GSK announced Phase III results for dolutegravir, which could reduce triple HIV therapy down to two drugs, but Gilead is trying to prove that its candidate bictegravir is better.

GSK and Gilead have announced they will present detailed data backing their candidates for a dual HIV therapy. The battlefield will be the Annual Conference on Retroviruses and Opportunistic Infections (CROI) taking place in Seattle this week.

GSK has announced Phase III results for dolutegravir in combination with Janssen’s rilpivirine. The treatment is proving to achieve the same levels of viral suppression as compared to three- and four-drug therapy, rendering HIV undetectable in 95% of patients over 48 weeks. For the patients, taking fewer drugs could mean a more affordable treatment with fewer side effects.

The development is being carried out by ViiV Healthcare, a British HIV company majority-owned by GSK and created as a joint venture with Pfizer. Based on its new results, ViiV has announced plans to initiate regulatory submissions this year.

integrase inhibitor gsk gilead hiv dueal therapy

Dolutegravir is an integrase inhibitor that arrests HIV replication to rapidly reduce its levels in the blood

But Gilead, which currently dominates the majority HIV therapy market, is not going to let its competitor take over without a fight. The company has announced results from a Phase II trial comparing its drug bictegravir to GSK’s dolutegravir, both in combination with Gilead’s Descovy (emtricitabine and tenofovir alafenamide).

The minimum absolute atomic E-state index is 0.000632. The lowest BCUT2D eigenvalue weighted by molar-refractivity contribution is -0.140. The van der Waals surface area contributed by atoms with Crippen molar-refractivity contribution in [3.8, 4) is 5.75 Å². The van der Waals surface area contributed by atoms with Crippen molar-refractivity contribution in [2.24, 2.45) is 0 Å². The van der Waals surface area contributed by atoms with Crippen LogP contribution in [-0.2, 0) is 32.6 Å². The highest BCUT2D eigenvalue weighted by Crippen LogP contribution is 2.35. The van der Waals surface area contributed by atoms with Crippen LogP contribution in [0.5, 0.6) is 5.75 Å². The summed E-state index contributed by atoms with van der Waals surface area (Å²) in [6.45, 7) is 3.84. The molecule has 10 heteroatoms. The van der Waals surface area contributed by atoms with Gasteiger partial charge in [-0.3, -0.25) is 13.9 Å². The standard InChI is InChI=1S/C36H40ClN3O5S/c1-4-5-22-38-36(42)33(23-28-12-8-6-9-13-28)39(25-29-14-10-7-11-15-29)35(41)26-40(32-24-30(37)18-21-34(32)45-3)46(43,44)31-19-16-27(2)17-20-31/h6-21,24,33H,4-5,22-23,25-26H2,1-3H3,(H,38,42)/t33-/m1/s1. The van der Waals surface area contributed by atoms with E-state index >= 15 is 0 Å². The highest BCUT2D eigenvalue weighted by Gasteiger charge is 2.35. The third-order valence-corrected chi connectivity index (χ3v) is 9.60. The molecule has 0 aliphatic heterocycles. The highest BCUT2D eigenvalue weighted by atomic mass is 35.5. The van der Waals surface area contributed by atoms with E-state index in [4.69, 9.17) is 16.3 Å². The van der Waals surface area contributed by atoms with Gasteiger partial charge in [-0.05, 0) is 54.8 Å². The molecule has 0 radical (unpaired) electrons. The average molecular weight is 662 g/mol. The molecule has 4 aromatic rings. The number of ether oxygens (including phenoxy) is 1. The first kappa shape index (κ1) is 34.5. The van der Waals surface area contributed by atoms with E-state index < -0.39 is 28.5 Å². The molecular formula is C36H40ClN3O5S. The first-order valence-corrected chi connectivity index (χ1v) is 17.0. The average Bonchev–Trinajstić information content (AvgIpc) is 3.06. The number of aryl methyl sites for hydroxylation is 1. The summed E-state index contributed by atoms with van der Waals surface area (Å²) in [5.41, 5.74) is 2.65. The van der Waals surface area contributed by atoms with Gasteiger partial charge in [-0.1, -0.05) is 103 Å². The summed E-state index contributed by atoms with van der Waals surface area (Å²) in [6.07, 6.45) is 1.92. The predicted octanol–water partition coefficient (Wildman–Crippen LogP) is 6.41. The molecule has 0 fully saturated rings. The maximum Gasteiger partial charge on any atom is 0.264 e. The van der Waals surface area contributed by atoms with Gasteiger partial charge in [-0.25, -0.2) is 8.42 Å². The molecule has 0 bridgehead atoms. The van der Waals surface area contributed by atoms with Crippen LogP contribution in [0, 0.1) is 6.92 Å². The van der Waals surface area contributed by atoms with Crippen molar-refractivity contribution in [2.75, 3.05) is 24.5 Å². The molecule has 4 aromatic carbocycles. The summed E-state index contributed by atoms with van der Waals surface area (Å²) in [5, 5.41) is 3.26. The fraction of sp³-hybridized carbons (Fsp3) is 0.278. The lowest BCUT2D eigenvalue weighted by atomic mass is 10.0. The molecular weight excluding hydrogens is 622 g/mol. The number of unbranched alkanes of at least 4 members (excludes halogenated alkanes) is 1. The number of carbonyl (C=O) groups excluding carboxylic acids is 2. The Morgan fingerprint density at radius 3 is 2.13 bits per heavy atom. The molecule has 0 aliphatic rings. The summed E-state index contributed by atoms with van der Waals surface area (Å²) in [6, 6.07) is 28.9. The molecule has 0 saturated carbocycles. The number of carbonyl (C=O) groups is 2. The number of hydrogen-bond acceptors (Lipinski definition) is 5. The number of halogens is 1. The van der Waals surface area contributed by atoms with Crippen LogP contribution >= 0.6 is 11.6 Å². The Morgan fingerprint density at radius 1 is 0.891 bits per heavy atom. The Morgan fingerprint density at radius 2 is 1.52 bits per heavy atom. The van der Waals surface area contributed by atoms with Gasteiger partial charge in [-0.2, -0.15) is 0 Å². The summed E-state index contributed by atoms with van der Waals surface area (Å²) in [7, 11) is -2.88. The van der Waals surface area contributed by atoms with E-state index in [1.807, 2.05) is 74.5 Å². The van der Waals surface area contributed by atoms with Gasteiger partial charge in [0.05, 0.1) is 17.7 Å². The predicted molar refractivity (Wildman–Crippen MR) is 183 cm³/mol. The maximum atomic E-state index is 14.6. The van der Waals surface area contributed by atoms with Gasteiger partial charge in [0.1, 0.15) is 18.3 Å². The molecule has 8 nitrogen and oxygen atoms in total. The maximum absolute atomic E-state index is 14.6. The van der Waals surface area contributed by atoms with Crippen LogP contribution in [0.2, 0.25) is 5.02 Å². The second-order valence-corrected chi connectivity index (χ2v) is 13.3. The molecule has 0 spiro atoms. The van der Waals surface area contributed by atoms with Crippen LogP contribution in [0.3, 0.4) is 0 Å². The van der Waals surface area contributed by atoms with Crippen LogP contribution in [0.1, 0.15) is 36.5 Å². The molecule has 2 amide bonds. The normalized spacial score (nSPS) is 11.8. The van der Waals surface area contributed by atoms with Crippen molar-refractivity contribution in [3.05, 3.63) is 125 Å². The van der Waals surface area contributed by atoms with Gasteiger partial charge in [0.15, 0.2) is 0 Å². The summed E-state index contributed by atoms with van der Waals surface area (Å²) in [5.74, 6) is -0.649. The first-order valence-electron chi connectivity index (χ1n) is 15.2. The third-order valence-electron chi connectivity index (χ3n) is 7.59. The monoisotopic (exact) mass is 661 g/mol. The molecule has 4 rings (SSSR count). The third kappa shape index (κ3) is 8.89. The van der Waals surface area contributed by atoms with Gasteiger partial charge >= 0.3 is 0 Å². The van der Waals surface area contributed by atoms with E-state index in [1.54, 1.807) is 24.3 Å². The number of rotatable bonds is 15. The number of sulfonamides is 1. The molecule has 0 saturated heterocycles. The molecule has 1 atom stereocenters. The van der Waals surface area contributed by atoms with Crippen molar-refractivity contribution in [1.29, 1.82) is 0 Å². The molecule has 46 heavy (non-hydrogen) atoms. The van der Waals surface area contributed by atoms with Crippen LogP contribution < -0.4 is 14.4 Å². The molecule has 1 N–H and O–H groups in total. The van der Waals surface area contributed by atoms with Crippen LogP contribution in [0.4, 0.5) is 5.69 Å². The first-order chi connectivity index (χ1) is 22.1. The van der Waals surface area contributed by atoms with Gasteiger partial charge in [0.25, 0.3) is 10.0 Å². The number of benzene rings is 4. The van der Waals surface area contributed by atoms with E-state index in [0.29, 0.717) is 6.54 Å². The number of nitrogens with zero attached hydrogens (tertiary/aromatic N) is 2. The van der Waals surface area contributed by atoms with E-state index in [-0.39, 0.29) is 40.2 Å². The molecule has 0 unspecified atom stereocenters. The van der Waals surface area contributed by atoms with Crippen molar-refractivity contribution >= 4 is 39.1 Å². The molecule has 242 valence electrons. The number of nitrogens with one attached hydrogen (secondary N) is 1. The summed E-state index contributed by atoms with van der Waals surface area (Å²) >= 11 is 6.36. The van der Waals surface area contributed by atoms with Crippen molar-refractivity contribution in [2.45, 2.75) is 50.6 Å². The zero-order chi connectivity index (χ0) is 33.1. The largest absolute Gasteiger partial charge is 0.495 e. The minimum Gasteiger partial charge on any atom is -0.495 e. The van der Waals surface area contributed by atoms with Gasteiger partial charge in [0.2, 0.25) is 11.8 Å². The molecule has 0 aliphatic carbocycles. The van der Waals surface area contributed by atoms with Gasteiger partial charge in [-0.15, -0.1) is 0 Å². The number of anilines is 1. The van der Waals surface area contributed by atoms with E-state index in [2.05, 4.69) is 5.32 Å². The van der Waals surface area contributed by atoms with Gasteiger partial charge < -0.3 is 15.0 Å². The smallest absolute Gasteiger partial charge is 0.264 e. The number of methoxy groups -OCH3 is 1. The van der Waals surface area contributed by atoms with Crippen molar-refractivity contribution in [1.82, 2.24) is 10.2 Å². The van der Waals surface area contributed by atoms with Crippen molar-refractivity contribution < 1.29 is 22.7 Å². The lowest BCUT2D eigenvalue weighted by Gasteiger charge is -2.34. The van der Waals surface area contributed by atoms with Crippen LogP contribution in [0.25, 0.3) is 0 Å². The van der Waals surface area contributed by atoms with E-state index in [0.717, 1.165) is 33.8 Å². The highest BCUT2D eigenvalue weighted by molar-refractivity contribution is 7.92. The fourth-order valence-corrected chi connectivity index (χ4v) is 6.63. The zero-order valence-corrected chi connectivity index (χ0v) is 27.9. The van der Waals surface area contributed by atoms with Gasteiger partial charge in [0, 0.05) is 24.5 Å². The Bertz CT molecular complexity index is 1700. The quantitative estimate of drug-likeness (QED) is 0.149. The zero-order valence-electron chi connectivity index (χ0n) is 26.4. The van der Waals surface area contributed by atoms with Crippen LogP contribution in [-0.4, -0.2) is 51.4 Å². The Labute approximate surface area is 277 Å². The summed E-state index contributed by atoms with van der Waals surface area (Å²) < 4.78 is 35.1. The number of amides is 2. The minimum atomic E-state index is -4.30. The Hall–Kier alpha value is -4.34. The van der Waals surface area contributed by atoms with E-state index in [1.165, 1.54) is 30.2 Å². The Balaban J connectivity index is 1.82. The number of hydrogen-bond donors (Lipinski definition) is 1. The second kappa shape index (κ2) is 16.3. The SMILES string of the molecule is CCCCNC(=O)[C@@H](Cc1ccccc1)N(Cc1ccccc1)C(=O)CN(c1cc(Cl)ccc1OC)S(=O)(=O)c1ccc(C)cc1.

The data indicates that Gilead’s drug mantained 97% of patients with undetectable HIV levels over 48 weeks. Meanwhile, GSK’s drug only reached 94% at 24 weeks and dropped to 91% at 48 weeks.

The results hint at Gilead’s superiority, but with only 33 patients in the group treated with GSK’s dolutegravir, the data is not statistically significant. Gilead is conducting 4 Phase III clinical trials for dual therapy with bictegravir. Two of them will compare the drug to dolutegravir, and their results will shine more light on which drug works better.


Images from Isak55 /Shutterstock; T.H. Evering et al. (2008), The PRN Notebook, vol. 13, pg. 1-9

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